chapter  6
162 Pages

Physical Injury to the Nervous System JAN E. LEESTMA, MD, MM

ByKIRK L. THIBAULT, PHD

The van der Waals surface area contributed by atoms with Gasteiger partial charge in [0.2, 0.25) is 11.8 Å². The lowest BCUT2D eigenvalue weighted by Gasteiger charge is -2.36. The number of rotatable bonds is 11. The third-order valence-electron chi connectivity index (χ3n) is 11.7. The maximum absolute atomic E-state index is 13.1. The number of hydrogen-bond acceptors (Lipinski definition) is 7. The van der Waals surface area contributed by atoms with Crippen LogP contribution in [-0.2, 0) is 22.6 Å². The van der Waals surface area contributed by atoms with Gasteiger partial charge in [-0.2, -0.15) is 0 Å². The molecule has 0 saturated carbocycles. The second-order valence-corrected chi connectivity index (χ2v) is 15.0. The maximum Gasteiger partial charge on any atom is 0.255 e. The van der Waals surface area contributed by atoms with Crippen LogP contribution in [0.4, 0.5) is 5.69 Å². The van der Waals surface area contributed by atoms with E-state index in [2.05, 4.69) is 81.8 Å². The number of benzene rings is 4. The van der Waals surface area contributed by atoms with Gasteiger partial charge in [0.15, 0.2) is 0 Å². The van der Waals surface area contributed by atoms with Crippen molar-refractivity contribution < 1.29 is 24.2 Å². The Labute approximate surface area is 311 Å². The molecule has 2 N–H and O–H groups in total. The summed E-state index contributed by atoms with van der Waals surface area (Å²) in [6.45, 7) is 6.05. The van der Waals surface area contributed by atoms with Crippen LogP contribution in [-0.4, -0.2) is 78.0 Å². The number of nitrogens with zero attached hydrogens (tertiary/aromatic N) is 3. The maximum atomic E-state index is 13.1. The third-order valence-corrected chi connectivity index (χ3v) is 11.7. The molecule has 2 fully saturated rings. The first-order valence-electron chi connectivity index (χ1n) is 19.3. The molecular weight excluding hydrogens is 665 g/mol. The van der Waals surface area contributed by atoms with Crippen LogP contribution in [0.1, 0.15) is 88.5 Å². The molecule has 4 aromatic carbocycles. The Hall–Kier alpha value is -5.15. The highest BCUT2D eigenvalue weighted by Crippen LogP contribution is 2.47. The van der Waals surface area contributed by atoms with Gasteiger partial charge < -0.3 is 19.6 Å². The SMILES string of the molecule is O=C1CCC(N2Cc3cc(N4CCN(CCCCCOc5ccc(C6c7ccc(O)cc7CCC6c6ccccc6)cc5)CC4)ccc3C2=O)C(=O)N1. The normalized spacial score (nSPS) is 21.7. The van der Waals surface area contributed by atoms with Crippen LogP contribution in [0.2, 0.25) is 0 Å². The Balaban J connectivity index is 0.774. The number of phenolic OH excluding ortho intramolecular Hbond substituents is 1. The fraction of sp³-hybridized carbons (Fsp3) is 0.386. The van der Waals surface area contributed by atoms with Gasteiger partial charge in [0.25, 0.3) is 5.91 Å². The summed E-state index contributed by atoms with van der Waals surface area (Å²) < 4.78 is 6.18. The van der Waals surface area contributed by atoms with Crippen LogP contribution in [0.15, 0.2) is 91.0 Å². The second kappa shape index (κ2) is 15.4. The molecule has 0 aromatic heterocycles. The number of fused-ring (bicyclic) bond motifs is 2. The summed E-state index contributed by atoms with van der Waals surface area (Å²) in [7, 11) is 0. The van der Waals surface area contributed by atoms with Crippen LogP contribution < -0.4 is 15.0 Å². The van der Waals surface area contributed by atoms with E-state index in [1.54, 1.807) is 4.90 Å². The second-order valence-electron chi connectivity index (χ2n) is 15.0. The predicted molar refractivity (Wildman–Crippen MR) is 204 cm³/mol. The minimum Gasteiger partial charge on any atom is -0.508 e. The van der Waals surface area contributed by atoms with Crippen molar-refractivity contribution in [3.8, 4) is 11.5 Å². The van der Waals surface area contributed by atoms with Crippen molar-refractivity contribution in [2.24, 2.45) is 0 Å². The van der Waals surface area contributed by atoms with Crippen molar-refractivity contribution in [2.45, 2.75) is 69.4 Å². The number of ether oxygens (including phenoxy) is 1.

Probably the most common neuropathologic condition that confronts the forensic pathologist, and that is thought of as the most typical of forensic problems by the neuropathologist, is some form of head-brain or spinal trauma. The spectrum of traumatic injuries that is observed on any reasonably active forensic service is truly impressive in its diversity. The injuries seen at the autopsy table are a function of many distinct, though interactive, phenomena that need to be considered before a proper and informed interpretation of the case can be made. Obviously, available historical and clinical information needs to be reviewed, along with witness accounts of an incident of what occurred and scene investigation reports. The age of the individual is very important because neural trauma often shows different faces at different age groups. As with any forensic examination, autopsy or not, documentation and notation of all external injuries should be made and preserved in photographs. Polaroid photography is discouraged owing to the generally poor quality of the result and inability to make copies for others without degrading the image. The highly advanced and inexpensive digital photographic methods are preferred, and equipment now available provides excellent results, with the added advantage of the ability to transmit copies electronically and via the Internet. Digital images are now accepted by the courts in most jurisdictions.